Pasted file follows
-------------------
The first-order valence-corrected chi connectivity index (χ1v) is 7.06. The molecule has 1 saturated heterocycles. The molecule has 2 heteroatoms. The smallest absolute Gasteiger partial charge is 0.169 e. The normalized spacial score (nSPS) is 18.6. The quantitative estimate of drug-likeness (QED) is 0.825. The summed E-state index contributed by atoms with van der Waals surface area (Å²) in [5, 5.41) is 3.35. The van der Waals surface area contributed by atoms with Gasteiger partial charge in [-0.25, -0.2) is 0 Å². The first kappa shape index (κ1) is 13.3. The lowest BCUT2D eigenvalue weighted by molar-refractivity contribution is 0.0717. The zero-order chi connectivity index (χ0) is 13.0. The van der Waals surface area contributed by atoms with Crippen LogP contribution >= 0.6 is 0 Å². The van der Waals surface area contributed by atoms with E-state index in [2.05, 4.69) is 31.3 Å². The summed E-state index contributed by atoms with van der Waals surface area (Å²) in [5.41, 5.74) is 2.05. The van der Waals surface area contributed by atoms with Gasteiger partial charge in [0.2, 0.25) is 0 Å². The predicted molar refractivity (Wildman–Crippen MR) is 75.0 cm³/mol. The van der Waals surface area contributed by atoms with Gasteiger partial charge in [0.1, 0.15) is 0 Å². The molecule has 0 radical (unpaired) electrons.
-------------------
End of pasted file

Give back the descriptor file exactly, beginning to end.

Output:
The first-order valence-corrected chi connectivity index (χ1v) is 7.06. The molecule has 1 saturated heterocycles. The molecule has 2 heteroatoms. The smallest absolute Gasteiger partial charge is 0.169 e. The normalized spacial score (nSPS) is 18.6. The quantitative estimate of drug-likeness (QED) is 0.825. The summed E-state index contributed by atoms with van der Waals surface area (Å²) in [5, 5.41) is 3.35. The van der Waals surface area contributed by atoms with Gasteiger partial charge in [-0.25, -0.2) is 0 Å². The first kappa shape index (κ1) is 13.3. The lowest BCUT2D eigenvalue weighted by molar-refractivity contribution is 0.0717. The zero-order chi connectivity index (χ0) is 13.0. The van der Waals surface area contributed by atoms with Crippen LogP contribution >= 0.6 is 0 Å². The van der Waals surface area contributed by atoms with E-state index in [2.05, 4.69) is 31.3 Å². The summed E-state index contributed by atoms with van der Waals surface area (Å²) in [5.41, 5.74) is 2.05. The van der Waals surface area contributed by atoms with Gasteiger partial charge in [0.2, 0.25) is 0 Å². The predicted molar refractivity (Wildman–Crippen MR) is 75.0 cm³/mol. The van der Waals surface area contributed by atoms with Gasteiger partial charge in [0.1, 0.15) is 0 Å². The molecule has 0 radical (unpaired) electrons.